– With the global spotlight on Brazil’s Amazon fires, those in and out of government are playing a blame game, pointing fingers and often using unsubstantiated claims to target those they say set the blazes.
– Pres. Jair Bolsonaro, without evidence, has blamed NGOs disgruntled at losing international Amazon funding. He also accused state governors for not fighting the fires. One ruralist even blamed ICMBio (Brazil’s national park service) for setting the blazes, though she has since been charged with setting fires in a protected area.
– Conservationists put the blame squarely on Bolsonaro and his deregulation and defunding of government institutions, including IBAMA, Brazil’s environmental enforcement agency, which used to regularly fight fires and arrest perpetrators.
– IBAMA claims that, though warned days in advance of “A Day of Fire” in Pará state, it received no law enforcement backup from federal or state authorities. This allowed ruralists (radical agricultural advocates) in Altamira and Novo Progresso to set hundreds of fires on August 10-11, with little fear of fines or prosecution.

New road risks Pandora’s box of disruption in world’s most biodiverse national park (commentary) by William Laurance and Penny van Oosterzee [08/28/2019]
– We are living in the most dramatic era of road and infrastructure expansion in human history. Thousands of projects are opening up many of Earth’s remaining wild areas and biodiversity hotspots to tsunamis of human pressures.
– About nine-tenths of all new infrastructure is currently being built in developing nations, which sustain most of the world’s tropical and subtropical forests—renowned for their environmental importance.
– William Laurance, a distinguished professor and authority on infrastructure developments, and Penny van Oosterzee, a tropical researcher, argue that planned or illegal road projects are imperiling Manu National Park, one of the world’s most critical protected areas and possibly the biologically richest ecosystem on Earth.
– This post is a commentary. The views expressed are those of the authors, not necessarily Mongabay.

The Pan Borneo Highway on a collision course with elephants by John C. Cannon [08/28/2019]
– Out of the controversy surrounding the Pan Borneo Highway and its potential impacts on the environment has arisen a movement to bring conservationists, scientists and planners together to develop a plan “to maximize benefits and reduce risks” to the environment from the road’s construction.
– The chief minister of the Malaysian state of Sabah on the island of Borneo has called for the highway to avoid cutting through forests.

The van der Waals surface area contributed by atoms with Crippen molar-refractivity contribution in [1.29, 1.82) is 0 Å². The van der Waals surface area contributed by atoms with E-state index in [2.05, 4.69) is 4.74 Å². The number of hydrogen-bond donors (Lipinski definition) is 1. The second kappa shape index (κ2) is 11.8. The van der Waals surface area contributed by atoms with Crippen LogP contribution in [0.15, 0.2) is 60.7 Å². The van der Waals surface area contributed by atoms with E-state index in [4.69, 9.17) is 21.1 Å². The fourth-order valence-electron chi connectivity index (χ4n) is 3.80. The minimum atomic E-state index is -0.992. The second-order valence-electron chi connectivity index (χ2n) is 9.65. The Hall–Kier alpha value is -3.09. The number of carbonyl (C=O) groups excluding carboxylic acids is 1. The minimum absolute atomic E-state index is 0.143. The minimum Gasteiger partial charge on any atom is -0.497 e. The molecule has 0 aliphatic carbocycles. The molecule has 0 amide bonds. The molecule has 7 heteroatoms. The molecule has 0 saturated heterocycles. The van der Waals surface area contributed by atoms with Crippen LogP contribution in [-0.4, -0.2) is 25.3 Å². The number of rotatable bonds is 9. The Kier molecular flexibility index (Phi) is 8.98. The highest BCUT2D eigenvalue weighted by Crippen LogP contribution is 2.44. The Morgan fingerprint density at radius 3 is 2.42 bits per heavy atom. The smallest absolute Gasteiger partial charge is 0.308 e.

– But a planned stretch would slice through a protected forest reserve with a dense concentration of elephants.
– A coalition of scientific and civil society organizations has offered an alternative route that its members say would still provide the desired connection while lowering the risk of potentially deadly human-wildlife conflict.

With record support, rhino rays and world’s fastest sharks get new trade protections by [08/28/2019]
– Governments from around the world have voted to strictly regulate the international trade in two species of mako sharks, six giant guitarfish species, and 10 species of wedgefish — sharks and rays that have been declining rapidly in recent years.
– All 18 species have now been formally approved for listing on Appendix II of the Convention on International Trade in Endangered Species (CITES), which mandates that countries track their exports of the listed sharks and rays, and show that fishing them will not threaten their long-term survival in the wild.
– With majority of the global trade in sharks and rays and their products, especially shark fins and meat, being unregulated, conservation groups and researchers have welcomed this decision.
– The three shark and ray proposals received the highest number of co-sponsors in the history of CITES convention with 61 countries supporting at least one of the three proposals.

Jumping the Shark: The Decline of the North Atlantic’s Shortfin Mako by Megan Stannard [08/28/2019]
– Conservation scientists have recommended a total fishing ban on shortfin mako sharks (Isurus oxyrinchus) to allow the species’ population in the North Atlantic to recover from decades of overfishing.
– The shortfin mako has a slow breeding cycle, making overfishing particularly deletirious and recovery a slow process.
– A decision on whether to ban fishing of the species will be made in October by nations that are party to the International Commission for the Conservation of Atlantic Tunas (ICCAT), but past decision have often veered away from scientific recommendations.

Meet the first gene-edited reptile: An albino lizard by Malavika Vyawahare [08/28/2019]
– A team from the University of Georgia, U.S., reported successfully creating an albino lizard through gene-editing, a first for reptiles.